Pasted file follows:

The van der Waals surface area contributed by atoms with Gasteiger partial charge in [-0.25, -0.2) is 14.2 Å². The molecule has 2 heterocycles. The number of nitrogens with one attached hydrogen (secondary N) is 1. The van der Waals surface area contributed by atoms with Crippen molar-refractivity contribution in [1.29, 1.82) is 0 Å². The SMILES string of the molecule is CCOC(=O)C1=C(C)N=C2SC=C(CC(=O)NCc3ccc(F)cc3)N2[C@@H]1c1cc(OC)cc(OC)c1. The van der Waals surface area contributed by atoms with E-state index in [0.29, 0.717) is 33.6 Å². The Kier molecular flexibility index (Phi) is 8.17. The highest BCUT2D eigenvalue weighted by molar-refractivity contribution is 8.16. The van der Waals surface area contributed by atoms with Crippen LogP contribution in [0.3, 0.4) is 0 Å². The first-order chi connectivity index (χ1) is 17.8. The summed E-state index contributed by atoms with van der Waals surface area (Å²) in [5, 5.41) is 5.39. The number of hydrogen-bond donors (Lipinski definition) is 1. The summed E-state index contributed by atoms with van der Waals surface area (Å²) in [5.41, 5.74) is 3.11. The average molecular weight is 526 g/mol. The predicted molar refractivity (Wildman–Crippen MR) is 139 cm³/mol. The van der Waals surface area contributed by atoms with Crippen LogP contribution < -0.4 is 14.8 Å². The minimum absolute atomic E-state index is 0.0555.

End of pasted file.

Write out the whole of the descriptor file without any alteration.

The van der Waals surface area contributed by atoms with Gasteiger partial charge in [-0.25, -0.2) is 14.2 Å². The molecule has 2 heterocycles. The number of nitrogens with one attached hydrogen (secondary N) is 1. The van der Waals surface area contributed by atoms with Crippen molar-refractivity contribution in [1.29, 1.82) is 0 Å². The SMILES string of the molecule is CCOC(=O)C1=C(C)N=C2SC=C(CC(=O)NCc3ccc(F)cc3)N2[C@@H]1c1cc(OC)cc(OC)c1. The van der Waals surface area contributed by atoms with E-state index in [0.29, 0.717) is 33.6 Å². The Kier molecular flexibility index (Phi) is 8.17. The highest BCUT2D eigenvalue weighted by molar-refractivity contribution is 8.16. The van der Waals surface area contributed by atoms with Crippen LogP contribution in [0.3, 0.4) is 0 Å². The first-order chi connectivity index (χ1) is 17.8. The summed E-state index contributed by atoms with van der Waals surface area (Å²) in [5, 5.41) is 5.39. The number of hydrogen-bond donors (Lipinski definition) is 1. The summed E-state index contributed by atoms with van der Waals surface area (Å²) in [5.41, 5.74) is 3.11. The average molecular weight is 526 g/mol. The predicted molar refractivity (Wildman–Crippen MR) is 139 cm³/mol. The van der Waals surface area contributed by atoms with Crippen LogP contribution < -0.4 is 14.8 Å². The minimum absolute atomic E-state index is 0.0555.